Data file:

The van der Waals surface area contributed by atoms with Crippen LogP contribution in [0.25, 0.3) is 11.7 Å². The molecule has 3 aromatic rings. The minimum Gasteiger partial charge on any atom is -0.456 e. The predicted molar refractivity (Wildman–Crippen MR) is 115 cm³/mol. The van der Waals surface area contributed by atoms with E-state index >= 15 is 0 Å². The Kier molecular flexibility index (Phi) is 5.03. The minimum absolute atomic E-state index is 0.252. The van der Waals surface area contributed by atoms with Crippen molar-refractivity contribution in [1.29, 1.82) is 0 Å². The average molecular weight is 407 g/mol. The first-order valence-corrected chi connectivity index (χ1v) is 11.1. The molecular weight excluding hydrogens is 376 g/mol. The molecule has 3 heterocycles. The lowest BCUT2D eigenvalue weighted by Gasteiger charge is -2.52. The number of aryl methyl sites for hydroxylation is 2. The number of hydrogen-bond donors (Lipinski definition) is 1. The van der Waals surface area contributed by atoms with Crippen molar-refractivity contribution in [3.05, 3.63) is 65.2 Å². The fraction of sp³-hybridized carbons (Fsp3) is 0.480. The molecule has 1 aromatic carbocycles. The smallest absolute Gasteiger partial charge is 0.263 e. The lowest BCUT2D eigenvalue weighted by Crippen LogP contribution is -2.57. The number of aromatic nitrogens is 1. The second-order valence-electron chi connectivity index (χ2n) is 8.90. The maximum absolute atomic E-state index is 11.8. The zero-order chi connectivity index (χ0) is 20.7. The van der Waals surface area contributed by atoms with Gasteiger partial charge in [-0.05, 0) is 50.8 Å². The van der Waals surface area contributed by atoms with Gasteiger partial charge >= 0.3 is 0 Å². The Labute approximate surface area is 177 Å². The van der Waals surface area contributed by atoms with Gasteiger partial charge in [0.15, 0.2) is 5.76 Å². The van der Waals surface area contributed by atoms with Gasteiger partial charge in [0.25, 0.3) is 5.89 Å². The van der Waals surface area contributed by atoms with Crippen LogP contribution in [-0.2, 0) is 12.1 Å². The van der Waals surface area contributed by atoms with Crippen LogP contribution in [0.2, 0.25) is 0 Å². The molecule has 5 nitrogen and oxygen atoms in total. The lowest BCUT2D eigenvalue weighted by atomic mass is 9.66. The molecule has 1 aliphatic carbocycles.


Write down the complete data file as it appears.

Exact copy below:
The van der Waals surface area contributed by atoms with Crippen LogP contribution in [0.25, 0.3) is 11.7 Å². The molecule has 3 aromatic rings. The minimum Gasteiger partial charge on any atom is -0.456 e. The predicted molar refractivity (Wildman–Crippen MR) is 115 cm³/mol. The van der Waals surface area contributed by atoms with E-state index >= 15 is 0 Å². The Kier molecular flexibility index (Phi) is 5.03. The minimum absolute atomic E-state index is 0.252. The van der Waals surface area contributed by atoms with Crippen molar-refractivity contribution in [1.29, 1.82) is 0 Å². The average molecular weight is 407 g/mol. The first-order valence-corrected chi connectivity index (χ1v) is 11.1. The molecular weight excluding hydrogens is 376 g/mol. The molecule has 3 heterocycles. The lowest BCUT2D eigenvalue weighted by Gasteiger charge is -2.52. The number of aryl methyl sites for hydroxylation is 2. The number of hydrogen-bond donors (Lipinski definition) is 1. The van der Waals surface area contributed by atoms with Crippen molar-refractivity contribution in [3.05, 3.63) is 65.2 Å². The fraction of sp³-hybridized carbons (Fsp3) is 0.480. The molecule has 1 aromatic carbocycles. The smallest absolute Gasteiger partial charge is 0.263 e. The lowest BCUT2D eigenvalue weighted by Crippen LogP contribution is -2.57. The number of aromatic nitrogens is 1. The second-order valence-electron chi connectivity index (χ2n) is 8.90. The maximum absolute atomic E-state index is 11.8. The zero-order chi connectivity index (χ0) is 20.7. The van der Waals surface area contributed by atoms with Gasteiger partial charge in [-0.05, 0) is 50.8 Å². The van der Waals surface area contributed by atoms with Gasteiger partial charge >= 0.3 is 0 Å². The Labute approximate surface area is 177 Å². The van der Waals surface area contributed by atoms with Gasteiger partial charge in [0.15, 0.2) is 5.76 Å². The van der Waals surface area contributed by atoms with Gasteiger partial charge in [0.25, 0.3) is 5.89 Å². The van der Waals surface area contributed by atoms with Crippen LogP contribution in [-0.2, 0) is 12.1 Å². The van der Waals surface area contributed by atoms with Crippen LogP contribution in [0.2, 0.25) is 0 Å². The molecule has 5 nitrogen and oxygen atoms in total. The lowest BCUT2D eigenvalue weighted by atomic mass is 9.66. The molecule has 1 aliphatic carbocycles.